A balanced approach to standard-essential patent disputes: from the perspective of the sustainability of technological resources
Liguo Zhang Professor of Intellectual Property Law, Xihua University, China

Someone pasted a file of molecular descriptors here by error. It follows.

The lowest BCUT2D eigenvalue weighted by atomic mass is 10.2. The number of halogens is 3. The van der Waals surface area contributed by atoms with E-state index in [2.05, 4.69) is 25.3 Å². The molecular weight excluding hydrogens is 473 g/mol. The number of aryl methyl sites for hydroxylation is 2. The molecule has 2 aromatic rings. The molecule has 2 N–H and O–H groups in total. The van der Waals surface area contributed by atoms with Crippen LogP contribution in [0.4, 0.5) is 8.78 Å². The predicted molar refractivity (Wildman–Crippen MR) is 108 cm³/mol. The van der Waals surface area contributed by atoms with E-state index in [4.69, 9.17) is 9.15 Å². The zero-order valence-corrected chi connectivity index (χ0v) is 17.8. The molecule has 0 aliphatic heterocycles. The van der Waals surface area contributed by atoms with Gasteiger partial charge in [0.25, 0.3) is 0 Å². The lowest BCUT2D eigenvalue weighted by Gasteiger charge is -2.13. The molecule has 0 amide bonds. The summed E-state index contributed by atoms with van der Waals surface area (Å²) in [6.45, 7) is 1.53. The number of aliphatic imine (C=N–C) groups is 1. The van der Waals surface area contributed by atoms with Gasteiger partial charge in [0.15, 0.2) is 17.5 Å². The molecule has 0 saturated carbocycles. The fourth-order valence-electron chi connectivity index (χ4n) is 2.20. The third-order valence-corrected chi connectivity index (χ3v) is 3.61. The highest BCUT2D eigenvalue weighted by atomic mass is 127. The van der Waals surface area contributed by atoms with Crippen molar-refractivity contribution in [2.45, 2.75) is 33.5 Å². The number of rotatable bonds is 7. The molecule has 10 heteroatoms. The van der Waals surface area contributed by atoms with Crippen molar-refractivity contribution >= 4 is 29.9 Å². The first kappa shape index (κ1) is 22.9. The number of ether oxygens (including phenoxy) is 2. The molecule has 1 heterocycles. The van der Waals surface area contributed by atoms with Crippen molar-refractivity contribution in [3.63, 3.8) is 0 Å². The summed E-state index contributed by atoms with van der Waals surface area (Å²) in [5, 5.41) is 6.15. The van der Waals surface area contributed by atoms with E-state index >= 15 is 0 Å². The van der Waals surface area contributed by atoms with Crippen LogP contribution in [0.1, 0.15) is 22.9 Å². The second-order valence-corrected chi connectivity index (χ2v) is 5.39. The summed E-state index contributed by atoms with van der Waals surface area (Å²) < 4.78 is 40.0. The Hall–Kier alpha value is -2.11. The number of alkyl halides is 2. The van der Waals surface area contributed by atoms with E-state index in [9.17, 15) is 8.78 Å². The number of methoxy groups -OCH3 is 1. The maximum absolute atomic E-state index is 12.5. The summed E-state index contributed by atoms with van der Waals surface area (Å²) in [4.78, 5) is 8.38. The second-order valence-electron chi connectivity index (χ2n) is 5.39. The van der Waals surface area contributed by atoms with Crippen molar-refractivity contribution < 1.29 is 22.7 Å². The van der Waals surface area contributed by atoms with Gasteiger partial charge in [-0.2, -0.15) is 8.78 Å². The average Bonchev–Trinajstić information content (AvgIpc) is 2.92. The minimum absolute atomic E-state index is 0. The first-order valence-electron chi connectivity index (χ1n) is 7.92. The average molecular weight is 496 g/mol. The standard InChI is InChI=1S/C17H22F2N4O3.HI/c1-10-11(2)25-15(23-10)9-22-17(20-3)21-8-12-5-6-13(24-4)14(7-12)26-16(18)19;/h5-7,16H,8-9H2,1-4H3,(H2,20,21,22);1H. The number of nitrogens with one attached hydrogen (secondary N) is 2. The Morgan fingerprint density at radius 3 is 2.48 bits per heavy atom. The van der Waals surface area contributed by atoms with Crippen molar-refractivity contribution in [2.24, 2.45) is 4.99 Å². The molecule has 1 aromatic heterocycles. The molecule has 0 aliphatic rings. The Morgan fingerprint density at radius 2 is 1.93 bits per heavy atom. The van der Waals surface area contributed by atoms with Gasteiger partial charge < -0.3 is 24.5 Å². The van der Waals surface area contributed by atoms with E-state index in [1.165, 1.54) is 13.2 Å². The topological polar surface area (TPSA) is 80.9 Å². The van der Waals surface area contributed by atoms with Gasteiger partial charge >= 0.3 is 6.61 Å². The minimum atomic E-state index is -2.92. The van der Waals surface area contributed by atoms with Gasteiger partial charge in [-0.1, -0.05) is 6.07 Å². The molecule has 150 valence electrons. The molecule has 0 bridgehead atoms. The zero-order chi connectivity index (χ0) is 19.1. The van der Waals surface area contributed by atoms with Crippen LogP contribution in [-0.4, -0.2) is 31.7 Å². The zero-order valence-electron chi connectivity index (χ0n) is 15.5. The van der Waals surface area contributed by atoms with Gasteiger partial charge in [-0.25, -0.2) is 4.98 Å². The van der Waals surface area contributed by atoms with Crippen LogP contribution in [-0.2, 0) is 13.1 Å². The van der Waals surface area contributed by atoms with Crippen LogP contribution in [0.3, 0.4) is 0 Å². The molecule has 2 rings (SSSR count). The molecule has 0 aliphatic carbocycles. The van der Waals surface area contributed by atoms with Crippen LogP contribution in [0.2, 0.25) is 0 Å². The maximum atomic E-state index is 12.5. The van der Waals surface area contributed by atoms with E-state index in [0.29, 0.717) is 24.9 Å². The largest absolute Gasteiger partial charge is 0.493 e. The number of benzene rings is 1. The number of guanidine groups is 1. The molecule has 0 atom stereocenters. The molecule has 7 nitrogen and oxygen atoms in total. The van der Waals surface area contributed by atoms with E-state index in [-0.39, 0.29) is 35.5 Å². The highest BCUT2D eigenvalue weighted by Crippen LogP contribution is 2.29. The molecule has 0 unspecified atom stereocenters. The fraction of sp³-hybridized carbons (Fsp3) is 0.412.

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Standard-essential patents (SEPs) are closely linked to technical standards and have the nature of public products. The combination of patents as private property rights with technical standards as public goods magnifies the exclusivity of patent rights, may hinder the application of technical standards and gives rise to a large number of legal disputes. Two solutions have been developed to alleviate this tension: a strong protection model that emphasizes the property rights nature of patents and a sharing model that emphasizes the public goods nature of technology standards. However, both options are detrimental to the efficiency of the allocation of technological resources and have led to conflicts in judicial decisions worldwide. To reconcile such conflicts, the courts should interpret the fair, reasonable and non-discriminatory principle flexibly according to the status of the parties to re-establish an equal relationship between SEP holders and technical standard implementers, thereby promoting the parties’ voluntary conclusion of patent licensing contracts. Effective measures include strengthening the obligation to negotiate licences between SEP holders and technical standard implementers and applying the principle of good faith to avoid ‘patent blackmail’ by patent holders and ‘reverse blackmail’ by technical standard implementers. Moreover, courts should be careful when deciding whether to adjudicate global licensing matters between parties to avoid judicial deadlock. These measures will ultimately contribute to the sustainability of technological resource creation and exploitation.

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